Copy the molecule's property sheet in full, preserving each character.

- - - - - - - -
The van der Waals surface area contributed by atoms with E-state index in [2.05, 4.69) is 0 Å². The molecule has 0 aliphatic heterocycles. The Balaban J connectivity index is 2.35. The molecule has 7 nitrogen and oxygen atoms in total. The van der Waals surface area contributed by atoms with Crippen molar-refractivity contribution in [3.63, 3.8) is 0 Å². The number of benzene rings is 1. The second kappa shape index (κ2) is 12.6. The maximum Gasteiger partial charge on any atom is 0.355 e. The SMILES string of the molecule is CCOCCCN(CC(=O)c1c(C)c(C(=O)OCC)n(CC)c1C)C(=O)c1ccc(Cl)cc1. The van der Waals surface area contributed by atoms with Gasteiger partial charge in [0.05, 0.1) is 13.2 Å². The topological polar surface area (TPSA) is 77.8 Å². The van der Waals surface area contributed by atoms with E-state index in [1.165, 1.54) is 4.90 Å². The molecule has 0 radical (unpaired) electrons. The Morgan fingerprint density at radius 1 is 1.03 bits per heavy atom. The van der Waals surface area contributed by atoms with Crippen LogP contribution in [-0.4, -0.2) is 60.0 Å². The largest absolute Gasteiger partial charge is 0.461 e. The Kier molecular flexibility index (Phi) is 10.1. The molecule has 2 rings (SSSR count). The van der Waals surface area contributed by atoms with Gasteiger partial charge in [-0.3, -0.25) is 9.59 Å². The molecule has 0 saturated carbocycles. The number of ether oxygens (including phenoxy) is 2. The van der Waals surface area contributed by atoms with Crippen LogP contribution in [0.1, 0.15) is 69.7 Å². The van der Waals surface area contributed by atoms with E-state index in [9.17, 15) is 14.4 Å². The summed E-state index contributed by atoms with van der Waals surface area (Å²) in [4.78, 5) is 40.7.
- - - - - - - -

The van der Waals surface area contributed by atoms with E-state index in [2.05, 4.69) is 0 Å². The molecule has 0 aliphatic heterocycles. The Balaban J connectivity index is 2.35. The molecule has 7 nitrogen and oxygen atoms in total. The van der Waals surface area contributed by atoms with Crippen molar-refractivity contribution in [3.63, 3.8) is 0 Å². The number of benzene rings is 1. The second kappa shape index (κ2) is 12.6. The maximum Gasteiger partial charge on any atom is 0.355 e. The SMILES string of the molecule is CCOCCCN(CC(=O)c1c(C)c(C(=O)OCC)n(CC)c1C)C(=O)c1ccc(Cl)cc1. The van der Waals surface area contributed by atoms with Gasteiger partial charge in [0.05, 0.1) is 13.2 Å². The topological polar surface area (TPSA) is 77.8 Å². The van der Waals surface area contributed by atoms with E-state index in [1.165, 1.54) is 4.90 Å². The molecule has 0 radical (unpaired) electrons. The Morgan fingerprint density at radius 1 is 1.03 bits per heavy atom. The van der Waals surface area contributed by atoms with Crippen LogP contribution in [-0.4, -0.2) is 60.0 Å². The largest absolute Gasteiger partial charge is 0.461 e. The Kier molecular flexibility index (Phi) is 10.1. The molecule has 2 rings (SSSR count). The van der Waals surface area contributed by atoms with Gasteiger partial charge in [-0.3, -0.25) is 9.59 Å². The molecule has 0 saturated carbocycles. The number of ether oxygens (including phenoxy) is 2. The van der Waals surface area contributed by atoms with Crippen LogP contribution in [0.1, 0.15) is 69.7 Å². The van der Waals surface area contributed by atoms with E-state index in [9.17, 15) is 14.4 Å². The summed E-state index contributed by atoms with van der Waals surface area (Å²) in [4.78, 5) is 40.7.